I read the article but am not persuaded that the use of private gumshoes in New Zealand is not the paranoid fantasy of infantilised childish civil service who cant do their own job properly and have a permanent desire to sneak snoop and pry just because they can.

  3. Afewknowthetruth says:

    It can be argued that what happened in the latter portion of the nineteenth century in America -shady deals, land theft, genocide and exploitation of migrants etc., all backed up by covert violence (and sometime overt violence)- was template for the US-dominated modern world.

    Of course, one of the greatest myths of all time is that America stands for freedom, democracy and justice: throughout its blood-soaked history America has stood for land theft, racism, genocide and betrayal. And since WW2 it has stood for global hegemony, bullying, destabilisation of legitimate governments, perversion of justice and increasing inequality, with the agenda of corporations and money-lenders driving most policy, both at home and abroad.

    As a vassal state of the American empire, NZ must do as it is told, or be annihilated.

    Ironically, doing what it is told [by America] leads to NZ being annihilated in the long term, not via the US military or its covert agents, but via environmental collapse and energetic collapse.

  4. Marc says:

    My comment last night has been censored again, I note, the chilling effect by the agencies works.

  5. Marc says:

    Thompson & Clark and their links to the SIS reminds me of what citizens in Germany did once the East German regime collapsed, and the Stasi Offices were raided and occupied:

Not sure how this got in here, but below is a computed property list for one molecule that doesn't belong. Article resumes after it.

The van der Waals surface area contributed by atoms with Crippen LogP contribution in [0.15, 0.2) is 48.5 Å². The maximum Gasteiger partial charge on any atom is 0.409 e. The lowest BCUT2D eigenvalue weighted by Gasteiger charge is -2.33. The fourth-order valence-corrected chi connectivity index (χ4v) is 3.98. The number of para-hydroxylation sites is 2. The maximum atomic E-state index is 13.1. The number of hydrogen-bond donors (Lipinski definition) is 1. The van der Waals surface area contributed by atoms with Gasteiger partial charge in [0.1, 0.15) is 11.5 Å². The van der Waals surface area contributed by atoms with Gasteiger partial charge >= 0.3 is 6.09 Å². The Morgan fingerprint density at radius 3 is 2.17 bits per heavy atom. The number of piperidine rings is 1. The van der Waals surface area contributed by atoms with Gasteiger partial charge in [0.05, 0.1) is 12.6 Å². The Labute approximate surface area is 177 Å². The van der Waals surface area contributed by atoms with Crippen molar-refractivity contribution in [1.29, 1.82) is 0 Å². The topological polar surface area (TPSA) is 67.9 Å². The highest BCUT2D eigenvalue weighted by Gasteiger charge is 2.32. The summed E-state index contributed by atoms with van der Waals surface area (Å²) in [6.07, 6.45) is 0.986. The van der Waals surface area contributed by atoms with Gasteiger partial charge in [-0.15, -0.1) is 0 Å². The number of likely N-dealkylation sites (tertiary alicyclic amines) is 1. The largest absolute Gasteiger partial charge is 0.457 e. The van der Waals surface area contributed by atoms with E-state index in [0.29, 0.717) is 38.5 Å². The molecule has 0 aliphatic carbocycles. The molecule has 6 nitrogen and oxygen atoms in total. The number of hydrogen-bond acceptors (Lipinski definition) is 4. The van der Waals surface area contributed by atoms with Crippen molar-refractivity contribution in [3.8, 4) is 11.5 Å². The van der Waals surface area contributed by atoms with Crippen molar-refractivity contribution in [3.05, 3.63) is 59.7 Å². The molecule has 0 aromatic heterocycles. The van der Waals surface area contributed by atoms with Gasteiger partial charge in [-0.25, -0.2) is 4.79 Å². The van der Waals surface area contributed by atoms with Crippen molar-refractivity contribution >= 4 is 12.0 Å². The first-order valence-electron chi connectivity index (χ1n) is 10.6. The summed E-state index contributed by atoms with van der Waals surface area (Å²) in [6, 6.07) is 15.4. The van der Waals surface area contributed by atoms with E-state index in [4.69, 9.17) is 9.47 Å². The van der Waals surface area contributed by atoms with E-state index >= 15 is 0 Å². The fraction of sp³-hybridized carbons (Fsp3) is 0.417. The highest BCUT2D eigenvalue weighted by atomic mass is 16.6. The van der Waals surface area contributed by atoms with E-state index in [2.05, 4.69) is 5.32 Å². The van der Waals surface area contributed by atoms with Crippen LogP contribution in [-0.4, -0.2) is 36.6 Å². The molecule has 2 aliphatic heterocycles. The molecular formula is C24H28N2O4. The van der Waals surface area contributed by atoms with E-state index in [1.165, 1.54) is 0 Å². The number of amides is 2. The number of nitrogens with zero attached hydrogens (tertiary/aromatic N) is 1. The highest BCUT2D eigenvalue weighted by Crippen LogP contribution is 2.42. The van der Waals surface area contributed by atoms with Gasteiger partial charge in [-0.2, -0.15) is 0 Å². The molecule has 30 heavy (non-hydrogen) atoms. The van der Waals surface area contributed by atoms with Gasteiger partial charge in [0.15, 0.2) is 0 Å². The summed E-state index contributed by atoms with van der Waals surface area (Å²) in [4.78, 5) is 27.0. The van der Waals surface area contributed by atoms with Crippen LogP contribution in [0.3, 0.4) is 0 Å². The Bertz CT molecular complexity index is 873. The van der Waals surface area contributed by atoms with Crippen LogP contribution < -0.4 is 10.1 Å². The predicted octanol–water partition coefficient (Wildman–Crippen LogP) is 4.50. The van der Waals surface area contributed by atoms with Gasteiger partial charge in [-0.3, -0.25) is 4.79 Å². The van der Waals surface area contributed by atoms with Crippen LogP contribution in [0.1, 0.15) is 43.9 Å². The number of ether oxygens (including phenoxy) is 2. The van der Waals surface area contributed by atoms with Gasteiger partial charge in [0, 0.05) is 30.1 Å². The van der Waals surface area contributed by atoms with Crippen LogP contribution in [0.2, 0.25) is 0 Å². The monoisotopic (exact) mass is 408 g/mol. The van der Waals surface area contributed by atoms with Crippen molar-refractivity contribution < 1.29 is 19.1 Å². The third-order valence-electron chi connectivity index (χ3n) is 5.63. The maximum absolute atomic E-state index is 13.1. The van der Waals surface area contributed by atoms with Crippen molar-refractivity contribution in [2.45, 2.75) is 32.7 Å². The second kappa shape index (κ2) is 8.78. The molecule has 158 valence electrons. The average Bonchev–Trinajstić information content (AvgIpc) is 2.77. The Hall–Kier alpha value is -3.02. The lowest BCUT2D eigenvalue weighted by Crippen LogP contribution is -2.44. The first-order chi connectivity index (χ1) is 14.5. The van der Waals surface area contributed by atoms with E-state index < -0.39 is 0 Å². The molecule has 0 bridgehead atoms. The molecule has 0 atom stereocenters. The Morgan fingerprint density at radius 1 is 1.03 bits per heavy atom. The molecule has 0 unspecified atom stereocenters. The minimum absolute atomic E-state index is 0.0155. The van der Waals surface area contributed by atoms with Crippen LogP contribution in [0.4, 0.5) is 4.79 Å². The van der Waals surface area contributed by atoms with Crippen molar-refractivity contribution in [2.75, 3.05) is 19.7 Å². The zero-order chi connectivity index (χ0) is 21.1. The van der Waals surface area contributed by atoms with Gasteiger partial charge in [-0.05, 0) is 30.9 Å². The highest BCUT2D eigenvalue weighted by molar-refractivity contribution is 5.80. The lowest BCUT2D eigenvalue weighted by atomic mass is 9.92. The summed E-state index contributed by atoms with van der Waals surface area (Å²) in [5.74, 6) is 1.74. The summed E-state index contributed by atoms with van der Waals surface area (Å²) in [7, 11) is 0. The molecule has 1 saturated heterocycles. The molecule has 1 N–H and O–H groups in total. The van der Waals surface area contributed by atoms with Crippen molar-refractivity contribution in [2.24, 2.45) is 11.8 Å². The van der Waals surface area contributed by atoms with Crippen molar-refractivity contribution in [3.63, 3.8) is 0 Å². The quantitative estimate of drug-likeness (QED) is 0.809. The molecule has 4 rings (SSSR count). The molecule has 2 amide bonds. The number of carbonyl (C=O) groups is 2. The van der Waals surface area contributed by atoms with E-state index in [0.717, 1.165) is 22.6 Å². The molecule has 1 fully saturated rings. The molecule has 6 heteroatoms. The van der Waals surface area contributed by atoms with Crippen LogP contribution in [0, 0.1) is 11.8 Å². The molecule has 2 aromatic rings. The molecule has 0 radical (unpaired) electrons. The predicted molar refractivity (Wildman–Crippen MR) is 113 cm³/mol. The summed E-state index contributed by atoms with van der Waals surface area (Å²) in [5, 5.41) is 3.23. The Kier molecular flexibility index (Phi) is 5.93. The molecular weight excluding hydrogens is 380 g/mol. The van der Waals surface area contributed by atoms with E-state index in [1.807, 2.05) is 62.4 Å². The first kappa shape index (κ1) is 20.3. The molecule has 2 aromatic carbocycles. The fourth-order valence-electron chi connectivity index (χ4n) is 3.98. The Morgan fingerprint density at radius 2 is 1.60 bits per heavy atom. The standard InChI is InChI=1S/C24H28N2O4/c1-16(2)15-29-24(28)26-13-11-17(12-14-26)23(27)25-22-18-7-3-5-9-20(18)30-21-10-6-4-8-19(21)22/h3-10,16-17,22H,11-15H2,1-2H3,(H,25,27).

Perhaps the Russia and Putin lovers may take note of this:

    So while we have people take action then, why are NZers so quiet and happy with their SIS?

    It seems Orwell’s 1984 has well and truly arrived here some time ago, nobody dares speak out too loudly, or dares to even take any protest action.

    The chilling factor is at work, it seems.

    • Sam Sam says:

      Sensitive documents have been leaked to media for decades. I recal media had access to information about the Tuhoe raids when the defendants lawyers where denied access, even up to now. It’s privatisation and designation of the security apparatus. Still maintain former NZDF staff should be reinstated to leadership positions with in the NZ security and intelligence act.

  6. Jack Ramaka says:

    Are you referring to the Stazi Networks in East Germany ?

  7. Christine says:

    “Being able to contract the private sector to assist the public sector in fulfilling its core function of keeping the country safe for private wealth-creators – is extraordinarily helpful. ” Isn’t it just. Except that the public sector represents the public, and not just a small elite group of citizens.

    Time and again I’ve been sceptical of bloggers asserting that NZ public servants have their own separate independent agendas. Sceptical no more.

    I think it’s more than infantile snooping – in most if not all govt depts one can access a surprising amount of personal knowledge about people – but not without leaving tracks; and it’s likely more than just doing mates favours, it has an odour; it suggests Bill of Rights infringements; it may be good if all that it represents is stupidity, but stupidity isn’t really good enough either, and hats off to Peter Hughes calling them to account.

    • Sam Sam says:

      That’s why I don’t like right angles. A set of publicly available indicators allows for an open budget architecture that the Greens are currently working furiously to make work first time. It’s the Greens last chance to turn there fortunes around. Don’t let the public sail by.

  8. Jack Ramaka says:

    Problem we have here in NZ is no one is held accountable and a worst case scenario is a slap on the hand with a wet bus ticket. One set of rules for the blue bloods and one set of rules for the brown skins ?

  9. countryboy says:

    Great Post @ CT.

    Wasn’t the IRD used as a weapon of choice to send the fear of God up any dissenters opposing the sell off’s of our stuff and things back in the 1980’s? I seem to remember reading something along those lines.

    I also heard that, the above, is one of the reasons for the right to bear arms written into the USA constitution. “ No one fucks around with a well armed population.”